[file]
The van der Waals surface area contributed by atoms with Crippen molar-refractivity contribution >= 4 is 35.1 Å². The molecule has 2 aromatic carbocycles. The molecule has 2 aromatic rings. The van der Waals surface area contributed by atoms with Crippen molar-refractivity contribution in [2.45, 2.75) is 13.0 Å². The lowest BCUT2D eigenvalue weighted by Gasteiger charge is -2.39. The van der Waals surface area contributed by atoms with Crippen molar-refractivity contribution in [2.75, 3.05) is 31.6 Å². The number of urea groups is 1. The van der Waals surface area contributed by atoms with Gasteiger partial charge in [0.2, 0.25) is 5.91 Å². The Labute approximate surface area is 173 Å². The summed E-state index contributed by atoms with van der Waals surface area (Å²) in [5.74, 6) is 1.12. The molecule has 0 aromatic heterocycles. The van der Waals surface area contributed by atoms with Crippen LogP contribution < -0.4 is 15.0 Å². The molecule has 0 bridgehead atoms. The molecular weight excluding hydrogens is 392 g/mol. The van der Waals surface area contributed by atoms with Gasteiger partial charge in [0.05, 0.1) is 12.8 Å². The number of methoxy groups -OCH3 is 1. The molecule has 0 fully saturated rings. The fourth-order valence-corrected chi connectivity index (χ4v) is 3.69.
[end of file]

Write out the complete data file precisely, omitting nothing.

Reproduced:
The van der Waals surface area contributed by atoms with Crippen molar-refractivity contribution >= 4 is 35.1 Å². The molecule has 2 aromatic carbocycles. The molecule has 2 aromatic rings. The van der Waals surface area contributed by atoms with Crippen molar-refractivity contribution in [2.45, 2.75) is 13.0 Å². The lowest BCUT2D eigenvalue weighted by Gasteiger charge is -2.39. The van der Waals surface area contributed by atoms with Crippen molar-refractivity contribution in [2.75, 3.05) is 31.6 Å². The number of urea groups is 1. The van der Waals surface area contributed by atoms with Gasteiger partial charge in [0.2, 0.25) is 5.91 Å². The Labute approximate surface area is 173 Å². The summed E-state index contributed by atoms with van der Waals surface area (Å²) in [5.74, 6) is 1.12. The molecule has 0 aromatic heterocycles. The van der Waals surface area contributed by atoms with Crippen LogP contribution < -0.4 is 15.0 Å². The molecule has 0 bridgehead atoms. The molecular weight excluding hydrogens is 392 g/mol. The van der Waals surface area contributed by atoms with Gasteiger partial charge in [0.05, 0.1) is 12.8 Å². The number of methoxy groups -OCH3 is 1. The molecule has 0 fully saturated rings. The fourth-order valence-corrected chi connectivity index (χ4v) is 3.69.